draft-ietf-send-ipsec-01.txt has a number of open issues, the largest of 
    which was to issue of whether to use IPsec or ND options.  The issue was 
    resolved, and ND options will be used, as reported below.
    draft-ietf-send-cga-00.txt is fairly close to be completed, but some 
    details still need discussion at the mailing list.
    Implementation Report (20 min.) Pekka, James
    Pekka went over implementation notes for FreeBSD.  Basically, they did not 
    get very far before realizing that the WG draft needs some changes.  
    Firstly, directly mixing CGA and AH is a bad idea.  There would be a need to 
    change PF_KEY data structure quite a lot. Secondly, doing PK crypto is hard 
    without kernel threads, so PK crypto operations need to be passed to user 
    space (possibly through the revised PF_KEY interface).
    What comes to the CGA draft, it seems fairly good.  It was easy enough to 
    implement an ifconfig extension for CGA configuration.  However, 
    generating the modifier must be done with a separate user space tool, 
    since it may take a long time to compute.
    PF_KEY and ifconfig can be used for communication between the user space and 
    the kernel space.  Bigger issue is whether to do PK operations in a 
    kernel thread or at the user space.
    The code is available by request.
    James described another implementation, written by Jonathan Wood.  It 
    partially implements the WG draft on linux 2.5.x (w/ IPsec for v4 and v6).  
    The focus of the implementation work was replicating what a vendor would 
    implement, and to be conformant with the IPsec RFCs.
    One of the results is that the WG draft approach would have a major 
    impact on the IPsec fast-path (interrupt context at bottom of driver). RSA, 
    ASN.1, and cert chain retrieval are not realy suitable for the 
    interrupt context.  Additionally, the approach would have a high impact on 
    the IPsec transform interface, the existing one in the Linux kernel 
    wouldn't work.  Hence, no work would saved by using IPsec because 
    implementation has to be restructured.
    What comes to CGA, it seems to be ok for kernel use as specified. 
    However, it is best to be implemented with a specialed ASN.1 parser, which 
    leads to losses in extensibility.
    Performance results are shown on the slides.
    Summary: The Linux IPsec design is not well suited for PK 
    algorithms; SEND implementation would require restructuring of kernel fast 
    paths.  CGA gets good, efficient results (based on Sec parameter).
    Michael Richardson: Linux 2.5 implementation of IPsec does not support 
    async hardware offload of cryptographic operations.  Going to external hw 
    for symmetric crypto, you have to suspend all processing; 
    effectively same problem as doing RSA in user space.  May need to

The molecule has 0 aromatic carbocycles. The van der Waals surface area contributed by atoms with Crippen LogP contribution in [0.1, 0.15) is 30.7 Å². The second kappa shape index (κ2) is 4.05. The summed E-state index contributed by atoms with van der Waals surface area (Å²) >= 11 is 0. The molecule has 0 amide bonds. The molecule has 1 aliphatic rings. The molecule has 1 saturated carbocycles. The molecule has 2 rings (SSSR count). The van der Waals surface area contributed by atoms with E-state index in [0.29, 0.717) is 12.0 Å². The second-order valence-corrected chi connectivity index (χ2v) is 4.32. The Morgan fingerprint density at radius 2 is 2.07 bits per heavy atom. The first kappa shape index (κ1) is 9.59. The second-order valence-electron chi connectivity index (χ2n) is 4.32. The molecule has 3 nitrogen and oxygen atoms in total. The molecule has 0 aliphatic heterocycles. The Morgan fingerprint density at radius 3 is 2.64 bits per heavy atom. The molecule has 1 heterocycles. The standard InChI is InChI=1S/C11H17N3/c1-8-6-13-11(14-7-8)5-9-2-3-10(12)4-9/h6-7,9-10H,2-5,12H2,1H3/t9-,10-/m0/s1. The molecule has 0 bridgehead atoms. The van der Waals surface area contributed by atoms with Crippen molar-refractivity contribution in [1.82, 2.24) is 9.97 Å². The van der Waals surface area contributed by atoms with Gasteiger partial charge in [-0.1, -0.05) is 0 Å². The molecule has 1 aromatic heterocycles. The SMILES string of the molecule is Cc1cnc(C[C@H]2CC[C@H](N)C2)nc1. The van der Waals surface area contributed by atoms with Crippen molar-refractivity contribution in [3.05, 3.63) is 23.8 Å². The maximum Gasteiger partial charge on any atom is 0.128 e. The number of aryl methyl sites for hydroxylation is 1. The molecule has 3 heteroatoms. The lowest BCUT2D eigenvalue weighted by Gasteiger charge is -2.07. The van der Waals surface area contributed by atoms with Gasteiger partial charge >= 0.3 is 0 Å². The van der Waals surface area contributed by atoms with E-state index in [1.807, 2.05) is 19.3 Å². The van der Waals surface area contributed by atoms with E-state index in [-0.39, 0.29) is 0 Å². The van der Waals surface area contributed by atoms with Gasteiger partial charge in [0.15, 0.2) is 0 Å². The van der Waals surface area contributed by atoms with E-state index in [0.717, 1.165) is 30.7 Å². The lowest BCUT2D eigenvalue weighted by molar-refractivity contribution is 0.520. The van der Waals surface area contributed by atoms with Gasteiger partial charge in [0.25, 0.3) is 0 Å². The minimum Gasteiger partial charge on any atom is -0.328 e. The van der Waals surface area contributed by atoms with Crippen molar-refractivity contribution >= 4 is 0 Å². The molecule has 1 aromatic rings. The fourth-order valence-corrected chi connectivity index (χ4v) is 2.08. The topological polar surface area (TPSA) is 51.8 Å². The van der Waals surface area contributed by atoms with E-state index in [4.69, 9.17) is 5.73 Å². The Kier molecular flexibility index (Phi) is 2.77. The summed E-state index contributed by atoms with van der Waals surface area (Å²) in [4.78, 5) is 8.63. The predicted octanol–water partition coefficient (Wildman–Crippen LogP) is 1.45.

re-evaluate the conclusion that there is no advantage of using IPsec, 
    because the Linux hardware acceleration code is < 6-8 months old.  The code 
    is not in 2.6; don't know when API will get to usable hw offload.
    Pekka: Someone might want to implement on OpenBSD which already has hw 
    offload.  Regarding second point, with AH just as a PK algorithm 
    (without CGA), there is no need to restructure the kernel transport 
    Bob Hinden: What about people building low-power, slower systems.
    James: If Sec is 0, it is only microseconds.
    Bob Hinden: If we want this to be useful everywhere, CPU performance is an 
    Pekka: Hash extension pre-computation has to be done once.  So for sec 
    higher than 0, you can offload pre-computation to another node. Don't need to 
    do it again unless you change your public key.
    IPR discussion (10 min) all, with chairs moderating
    Ericsson released IPR before SF IETF.  Microsoft has released IPRs about a 
    week ago.  These are royalty-free, non-discriminatory licenses.  
    However, do read IPR notes at IETF site for details.
    As far as the chairs know, there are no other IPR claims.  Anyone 
    knowing about IPRs related to draft must inform the IETF.
    Based on this, the chairs polled on objections on using CGA? (no).The WG 
    decided to go ahead and use CGA.
    Open issues in draft-ietf-send-ipsec (20 min) Jari
    Very good reviews received during the last month.  The resulting issues all 
    at the URL shown on slides.
    Issue #7 - certificate-only ND protection
    - - - - - - - - - - - - - - - - - - - - -
    Complaint: not well thought out.  The authors agree.  The authors 
    proposal, based on new information about IPRs, to remove the text of using 
    certificates for ND; just rely on CGA.  ND certificates could be added as an 
    extension later.
    Francis Dupont: Don't believe dropping ND certificates is a good idea. CGA 
    does not provide the same properties.
    Jari: With certificates, can also ensure this node is a member of this 
    company, etc.  Agreed.
    Michael Richardson: Don't think I understand your proposal. Is it to say I 
    will use a CGA address signed by key, but PK is not authorized by CA. 
    (yes.) I rather we went forward quickly, but I am concerned that req for 
    retrieving cert chains may be significant chain to state machines and 
    operational pieces. Might find ourselves in a bad situation in the future 
    because it may be hard to add later.
    Jari: Yes, but for discovering routers, we would still use 
    certificate discovery. Just drop it for NS & NAs for now.
    Rick A.?: Isn't is straight-forward to add a capability in hosts to say no, I 
    don't have a certificate chain. Because you should provide trust chain, but 
    you can give a simple NAK. I don't have a trust chain to give you. At 
    least you know that you got a response.